|An 1856 woodcut made from a painting by Oscar Pletsch|
(1830-1888), showing Henry IV outside Canossa
In the 11th century, Pope Gregory VII (c.1015-1085) tried to assert the papacy's right to invest bishops, but Holy Roman Emperor Henry IV (1050-1106) continued exercising the traditional practice of the kings of Germany (and other countries). The debate turned ugly when Henry called a synod of German bishops and they denounced Gregory as pope. Gregory, in turn, called a synod in spring of 1076 and excommunicated Henry, giving him one year to repent and ask forgiveness or the excommunication would become permanent.
A Christian country wanted a Christian king, and the excommunication prevented Henry from receiving the sacraments, including forgiveness for sins. This made his rule untenable, and pockets of violence against his rule broke out in Germany, ending in several German princes and prelates calling for his replacement unless the excommunication were lifted.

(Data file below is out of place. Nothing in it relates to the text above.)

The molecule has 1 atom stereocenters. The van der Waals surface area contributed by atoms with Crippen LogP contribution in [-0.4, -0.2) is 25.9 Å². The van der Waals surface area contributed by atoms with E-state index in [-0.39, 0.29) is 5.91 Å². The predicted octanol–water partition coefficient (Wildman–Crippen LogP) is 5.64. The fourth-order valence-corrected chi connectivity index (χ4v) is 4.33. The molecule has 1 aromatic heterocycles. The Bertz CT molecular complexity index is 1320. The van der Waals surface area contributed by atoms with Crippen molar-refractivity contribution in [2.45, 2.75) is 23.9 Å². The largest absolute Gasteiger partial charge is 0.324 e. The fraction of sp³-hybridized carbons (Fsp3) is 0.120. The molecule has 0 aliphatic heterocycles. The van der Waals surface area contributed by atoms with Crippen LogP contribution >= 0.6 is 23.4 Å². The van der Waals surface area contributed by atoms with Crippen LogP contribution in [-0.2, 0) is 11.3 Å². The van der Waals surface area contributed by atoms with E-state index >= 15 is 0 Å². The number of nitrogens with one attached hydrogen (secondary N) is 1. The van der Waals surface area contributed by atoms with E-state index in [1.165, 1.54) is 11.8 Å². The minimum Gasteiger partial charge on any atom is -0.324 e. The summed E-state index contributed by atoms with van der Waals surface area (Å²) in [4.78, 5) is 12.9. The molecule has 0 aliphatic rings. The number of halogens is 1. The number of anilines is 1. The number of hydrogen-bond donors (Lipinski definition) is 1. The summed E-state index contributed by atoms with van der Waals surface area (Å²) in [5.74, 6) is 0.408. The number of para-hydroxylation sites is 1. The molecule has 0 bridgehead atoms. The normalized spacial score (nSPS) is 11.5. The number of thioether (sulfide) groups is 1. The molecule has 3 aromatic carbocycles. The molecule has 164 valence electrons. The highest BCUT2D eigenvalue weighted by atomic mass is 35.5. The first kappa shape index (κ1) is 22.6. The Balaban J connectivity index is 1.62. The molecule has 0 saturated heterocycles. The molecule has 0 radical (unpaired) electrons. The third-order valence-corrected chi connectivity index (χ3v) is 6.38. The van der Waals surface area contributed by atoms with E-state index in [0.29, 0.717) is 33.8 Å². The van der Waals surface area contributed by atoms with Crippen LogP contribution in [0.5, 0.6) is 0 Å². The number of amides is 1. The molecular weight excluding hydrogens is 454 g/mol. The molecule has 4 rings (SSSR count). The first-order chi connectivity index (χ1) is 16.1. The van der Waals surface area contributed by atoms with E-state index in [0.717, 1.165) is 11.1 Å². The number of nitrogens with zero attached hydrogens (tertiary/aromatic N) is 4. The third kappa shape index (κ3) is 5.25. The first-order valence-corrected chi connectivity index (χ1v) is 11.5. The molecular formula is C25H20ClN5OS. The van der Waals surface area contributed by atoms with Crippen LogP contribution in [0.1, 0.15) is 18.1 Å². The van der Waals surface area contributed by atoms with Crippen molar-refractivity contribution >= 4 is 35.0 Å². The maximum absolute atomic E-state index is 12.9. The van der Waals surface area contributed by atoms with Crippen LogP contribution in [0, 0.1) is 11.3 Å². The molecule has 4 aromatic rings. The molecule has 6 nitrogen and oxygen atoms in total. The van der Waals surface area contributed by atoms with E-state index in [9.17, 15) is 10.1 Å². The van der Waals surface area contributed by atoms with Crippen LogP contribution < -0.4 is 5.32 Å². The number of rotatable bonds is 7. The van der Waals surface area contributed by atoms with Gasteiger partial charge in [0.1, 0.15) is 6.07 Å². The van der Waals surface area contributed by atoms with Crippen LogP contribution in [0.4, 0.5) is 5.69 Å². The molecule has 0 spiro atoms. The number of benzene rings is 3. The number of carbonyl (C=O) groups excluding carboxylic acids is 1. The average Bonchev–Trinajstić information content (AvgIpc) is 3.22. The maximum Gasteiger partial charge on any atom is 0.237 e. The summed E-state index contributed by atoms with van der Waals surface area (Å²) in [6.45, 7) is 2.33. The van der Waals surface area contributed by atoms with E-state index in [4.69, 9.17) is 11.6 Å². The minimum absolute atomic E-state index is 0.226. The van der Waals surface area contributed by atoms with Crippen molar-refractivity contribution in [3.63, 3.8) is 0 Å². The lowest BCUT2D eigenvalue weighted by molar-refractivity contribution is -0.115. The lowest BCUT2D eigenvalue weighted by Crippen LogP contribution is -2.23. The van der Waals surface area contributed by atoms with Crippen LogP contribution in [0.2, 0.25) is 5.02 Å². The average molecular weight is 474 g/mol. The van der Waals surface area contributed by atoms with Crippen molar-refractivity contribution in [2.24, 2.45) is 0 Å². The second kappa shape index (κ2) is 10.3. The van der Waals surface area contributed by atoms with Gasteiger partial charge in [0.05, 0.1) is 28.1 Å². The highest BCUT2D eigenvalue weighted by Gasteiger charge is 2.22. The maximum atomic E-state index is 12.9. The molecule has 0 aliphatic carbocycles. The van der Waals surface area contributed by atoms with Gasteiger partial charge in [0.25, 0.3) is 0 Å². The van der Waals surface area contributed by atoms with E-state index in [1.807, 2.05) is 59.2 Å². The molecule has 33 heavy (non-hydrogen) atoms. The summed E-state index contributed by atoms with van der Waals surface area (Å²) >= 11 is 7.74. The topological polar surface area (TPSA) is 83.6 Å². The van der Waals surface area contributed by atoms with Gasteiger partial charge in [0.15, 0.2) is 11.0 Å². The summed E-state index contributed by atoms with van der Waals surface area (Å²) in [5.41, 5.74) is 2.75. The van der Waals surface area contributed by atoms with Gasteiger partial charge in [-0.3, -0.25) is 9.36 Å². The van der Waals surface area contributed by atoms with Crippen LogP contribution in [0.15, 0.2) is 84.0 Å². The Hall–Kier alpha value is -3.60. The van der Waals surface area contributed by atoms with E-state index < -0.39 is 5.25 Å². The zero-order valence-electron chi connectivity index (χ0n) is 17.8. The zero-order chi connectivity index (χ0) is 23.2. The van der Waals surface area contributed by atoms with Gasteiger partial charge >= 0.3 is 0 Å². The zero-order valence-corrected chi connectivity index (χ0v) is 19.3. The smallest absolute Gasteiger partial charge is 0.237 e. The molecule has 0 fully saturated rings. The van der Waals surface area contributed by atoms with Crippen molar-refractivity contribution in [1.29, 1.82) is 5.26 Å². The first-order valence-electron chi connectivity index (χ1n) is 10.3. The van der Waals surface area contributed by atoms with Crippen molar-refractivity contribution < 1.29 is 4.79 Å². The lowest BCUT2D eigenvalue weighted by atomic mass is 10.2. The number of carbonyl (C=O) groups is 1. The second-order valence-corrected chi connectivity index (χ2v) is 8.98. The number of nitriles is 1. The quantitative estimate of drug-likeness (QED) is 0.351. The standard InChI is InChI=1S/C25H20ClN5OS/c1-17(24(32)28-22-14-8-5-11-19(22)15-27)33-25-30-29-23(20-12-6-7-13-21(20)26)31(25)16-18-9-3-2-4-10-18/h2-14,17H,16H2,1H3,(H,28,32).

The 26-year-old Henry saw the difficulty of his prideful position, and offered to meet with the pope at Augsburg, in Germany. The pope agreed, but on his northward travels he began to fear that he would be putting himself into the clutches of Henry's army. On the advice of Countess Matilda of Tuscany, he repaired to the fortress of Canossa, in northern Italy, to be able to defend himself. In order to meet with the pope, then, Henry and his army had to march a further 400 miles south of Augsburg, crossing the Alps in winter. The fear that Henry would try to conquer Italy grew. Gregory gave orders that Henry was not to be allowed into the fortress.
|Canossa today, with the ruins of the fortress visible|
...or was it?
Henry was once again a Christian in good standing, but Gregory refused to endorse his return to the throne of the Holy Roman Empire. Two months after his stand at Canossa, a group of German aristocrats and archbishops and bishops declared his brother-in-law Duke Rudolph of Swabia. Years later, the Protestant Reformation would see Henry as a champion of the rights of Christians against an oppressive and wayward Roman Catholic Church, but right now, the troubles were just beginning.
But that's a story for another day.